When folks new to canning start out, one of biggest questions asked is this one: which kind of canner should I use? And the answer most often heard is this one: “Well, it depends. What are you canning?”
As frustrating as that might be, that fuzzy answer isn’t out of line.
It really is important to know what you’ll be canning. Depending on the acidity level of the food, different processes and methods are used.
One great resource to start with is the USDA Complete Guide To Home Canning, available through the National Center For Home Food Preservation. Availble in PDF format, or ordered as a booklet, the guide has exhaustive directions for processing nearly everything, including meats, seafood, vegetables, pickles, jams and jellies. Instructions for water bath and pressure canners, as appropriate, are noted in each section.
For the beginning canner, a more user-friendly resource that includes recipes and similar, super-safe directions for canning most popular garden produce is the Ball Blue Book, trusted by home canners since 1909.
Why Water Bath? Best for High-Acid Foods
Water bath canning is often the first type of home food preservation used. It’s simple to manage, there’s not a lot of equipment required, and it’s fairly versatile. If you’re going to start canning, it’s a good place to start. Canning starter sets, like this one from Lehman’s, are handy, and a good investment. (Plus, the big pot is ideal for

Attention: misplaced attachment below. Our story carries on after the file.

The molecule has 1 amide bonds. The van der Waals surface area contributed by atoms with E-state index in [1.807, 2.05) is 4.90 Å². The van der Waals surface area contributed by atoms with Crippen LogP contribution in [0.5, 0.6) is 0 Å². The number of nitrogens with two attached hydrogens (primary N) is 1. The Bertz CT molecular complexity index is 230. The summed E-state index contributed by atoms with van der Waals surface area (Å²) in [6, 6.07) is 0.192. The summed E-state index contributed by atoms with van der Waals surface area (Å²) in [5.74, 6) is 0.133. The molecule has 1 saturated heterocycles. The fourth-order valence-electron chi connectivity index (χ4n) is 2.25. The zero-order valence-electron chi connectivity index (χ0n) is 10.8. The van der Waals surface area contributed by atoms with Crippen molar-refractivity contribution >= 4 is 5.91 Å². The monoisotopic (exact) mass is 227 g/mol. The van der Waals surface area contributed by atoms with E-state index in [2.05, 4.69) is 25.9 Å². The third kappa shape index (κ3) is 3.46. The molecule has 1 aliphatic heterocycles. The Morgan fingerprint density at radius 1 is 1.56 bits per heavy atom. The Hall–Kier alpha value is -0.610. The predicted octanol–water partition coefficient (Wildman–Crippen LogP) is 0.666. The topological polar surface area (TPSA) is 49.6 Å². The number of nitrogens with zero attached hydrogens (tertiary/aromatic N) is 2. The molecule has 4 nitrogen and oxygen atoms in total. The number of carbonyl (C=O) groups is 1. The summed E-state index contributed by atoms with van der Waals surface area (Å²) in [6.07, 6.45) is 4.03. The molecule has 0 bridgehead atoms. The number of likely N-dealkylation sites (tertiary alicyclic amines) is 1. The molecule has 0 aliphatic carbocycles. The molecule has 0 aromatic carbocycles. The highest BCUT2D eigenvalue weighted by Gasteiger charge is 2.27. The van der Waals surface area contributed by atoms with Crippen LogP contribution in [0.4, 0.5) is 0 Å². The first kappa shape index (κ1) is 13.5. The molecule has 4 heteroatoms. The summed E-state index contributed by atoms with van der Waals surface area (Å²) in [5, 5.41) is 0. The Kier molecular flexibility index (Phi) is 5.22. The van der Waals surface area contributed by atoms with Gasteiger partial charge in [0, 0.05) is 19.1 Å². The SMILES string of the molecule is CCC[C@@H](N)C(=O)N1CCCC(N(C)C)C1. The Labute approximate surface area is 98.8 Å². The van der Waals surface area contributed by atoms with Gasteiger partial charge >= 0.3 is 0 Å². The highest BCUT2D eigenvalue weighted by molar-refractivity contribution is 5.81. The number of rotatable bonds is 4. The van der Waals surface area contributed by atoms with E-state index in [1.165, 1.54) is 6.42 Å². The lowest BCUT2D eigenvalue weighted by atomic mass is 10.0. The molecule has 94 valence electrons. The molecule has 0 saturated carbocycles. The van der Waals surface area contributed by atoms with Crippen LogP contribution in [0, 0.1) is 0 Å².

large batches of soups or chilis when you aren’t canning.)
Most folks use a water bath for jams, jellies and, at the end of the gardening season, dealing with the overabundant tomato. Using a water bath and hot-pack canning method when putting these up is both safe and efficient. Foods commonly preserved via water bath canning include:
- fruit (whole, sectioned or as jellies/jams)
Juices from any produce on the list above are also safe to can in a water bath canner. So if you want to put up tomato juice, for instance, it’s OK to do with a water bath canner. Never can low-acid foods (list below) in a water bath canner. The low-acid foods will not process properly, which presents a real risk of food contamination.
Pressure Canner And Low-Acid Foods
Pressure canners, when used correctly, are safe and incredibly efficient. Nowadays, they are simpler to use than ever, and make short work of many popular types of summer produce, as well as other foods. Ball has an overview on pressure canning here.
Pressure canners are the only canners that can process low-acid foods at the
required temperature of 240°. Each type of food must be processed for different lengths of time, so follow recipe directions carefully, and be sure jars are sealed. Improperly processed foods can be contaminated with botulism, and consuming contaminated foods can lead to illness and death.
Use a pressure canner to preserve low-acid foods:
- meats (chicken, beef, etc.)
- vegetables (Why not tomatoes? Tomatoes are a fruit, and high-acid.)
- soups/stews, one jar meals (low and high acid foods may be combined)
Pressure canners are an investment, so buy quality. You’ll only need to do it once. The High-Quality Pressure Canners from Lehman’s are USA made, and available in 10-1/2 to 41-1/2 quart sizes. You can choose the size that fits your family and canning style best.
Editor’s Note: This post was first published in March 2014.